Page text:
Date of Award


Degree Type


Degree Name

Doctor of Philosophy (PhD)


Instructional Design, Development and Evaluation


Tiffany A. Koszalka


Motivation, Problem Solving, Self-Regulation, SEM Modeling, Transfer of Learning

Subject Categories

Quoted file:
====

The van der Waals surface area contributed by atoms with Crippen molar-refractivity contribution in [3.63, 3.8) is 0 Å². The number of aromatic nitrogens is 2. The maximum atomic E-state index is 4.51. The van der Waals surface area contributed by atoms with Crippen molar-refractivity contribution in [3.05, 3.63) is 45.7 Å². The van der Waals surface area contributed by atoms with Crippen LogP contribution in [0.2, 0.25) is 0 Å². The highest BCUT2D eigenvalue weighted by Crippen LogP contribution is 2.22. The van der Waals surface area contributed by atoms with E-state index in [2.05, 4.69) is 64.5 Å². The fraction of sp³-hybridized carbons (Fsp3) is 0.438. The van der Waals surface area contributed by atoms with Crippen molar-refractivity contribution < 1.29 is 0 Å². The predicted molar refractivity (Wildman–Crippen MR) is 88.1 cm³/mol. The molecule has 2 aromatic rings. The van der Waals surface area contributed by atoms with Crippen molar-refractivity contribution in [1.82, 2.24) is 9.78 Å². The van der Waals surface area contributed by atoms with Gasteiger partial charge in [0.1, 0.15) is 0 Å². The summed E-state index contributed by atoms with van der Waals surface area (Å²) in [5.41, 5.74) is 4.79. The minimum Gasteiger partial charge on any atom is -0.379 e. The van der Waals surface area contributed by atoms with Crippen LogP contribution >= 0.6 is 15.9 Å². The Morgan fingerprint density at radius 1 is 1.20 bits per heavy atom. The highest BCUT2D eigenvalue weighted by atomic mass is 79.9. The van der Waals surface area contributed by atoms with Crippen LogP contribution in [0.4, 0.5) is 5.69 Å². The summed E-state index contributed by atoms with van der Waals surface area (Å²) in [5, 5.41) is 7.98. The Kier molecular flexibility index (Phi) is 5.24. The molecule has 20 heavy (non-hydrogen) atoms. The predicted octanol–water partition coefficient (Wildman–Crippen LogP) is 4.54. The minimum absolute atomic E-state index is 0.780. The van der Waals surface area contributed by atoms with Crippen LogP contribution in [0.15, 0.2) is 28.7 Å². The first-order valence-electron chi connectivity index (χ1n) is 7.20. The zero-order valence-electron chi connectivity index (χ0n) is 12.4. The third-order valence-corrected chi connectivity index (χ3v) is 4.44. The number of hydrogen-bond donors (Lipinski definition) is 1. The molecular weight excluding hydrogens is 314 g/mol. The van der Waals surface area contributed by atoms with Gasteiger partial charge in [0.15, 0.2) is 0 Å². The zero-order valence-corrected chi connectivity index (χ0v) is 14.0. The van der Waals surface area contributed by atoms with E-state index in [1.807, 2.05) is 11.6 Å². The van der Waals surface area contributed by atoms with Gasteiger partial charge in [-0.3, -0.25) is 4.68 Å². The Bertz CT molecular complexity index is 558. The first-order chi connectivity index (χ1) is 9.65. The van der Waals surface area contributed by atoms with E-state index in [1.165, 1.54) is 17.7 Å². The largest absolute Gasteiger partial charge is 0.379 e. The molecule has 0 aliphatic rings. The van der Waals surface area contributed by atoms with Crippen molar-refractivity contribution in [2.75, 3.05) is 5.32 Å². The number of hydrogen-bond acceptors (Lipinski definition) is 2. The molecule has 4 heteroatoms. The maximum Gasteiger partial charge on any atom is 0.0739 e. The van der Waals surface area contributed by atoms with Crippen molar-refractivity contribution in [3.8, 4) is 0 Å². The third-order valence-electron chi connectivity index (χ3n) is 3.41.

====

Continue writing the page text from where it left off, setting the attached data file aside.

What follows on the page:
A critical goal of many school and training interventions is to provide learners with the strategies and foundational knowledge that will allow them to tackle novel problems encountered under circumstances different than the learning situations. This is also quite often referred to as the ability to transfer learning. Theories of transfer posit that providing learners with ways to make connections between learning experiences and possible transfer tasks, accumulating domain and strategic and knowledge, and encouraging diverse abstractions of concepts might help promote transfer to new situations. Notably missing among these theories is the role various motivational tendencies play in helping promote transfer. This dissertation describes the development of a new theoretical model linking transfer, self-regulation, motivation, and prior knowledge. Based on extensive empirical and theoretical evidence, the model posits that motivation plays an indirect role in promoting transfer of learning exerting its effect through increased self-regulation. This effect, along with a strong direct effect exerted by prior knowledge, describes the major motivational mechanism by which transfer occurs. The theory also proposes an underlying latent variable structure that groups interest, self-efficacy, and goal orientation as major indicators that measure motivation. Similarly, domain and strategic knowledge are posited as dimensions that encompass prior knowledge. Self-regulated learning is made up of a motivational and cognitive component. The cognitive components model key processes of the cognitive architecture that explains the general learning process. An effort to validate this theory through structural equation modeling (SEM) is described. This includes comparisons to alternative models and discussions about methodological issues related to model fit. The dissertation also features in-depth discussions about the appropriateness of the proposed latent structure as well as a comprehensive exposition of the validity of estimated parameters under conditions where model fit is considered unacceptable. The dissertation concludes with a set of derived conclusions and recommendations that advance the theoretical model towards a more encompassing and rigorous methodology calling for the development of more sensitive and adaptive measurement instruments.


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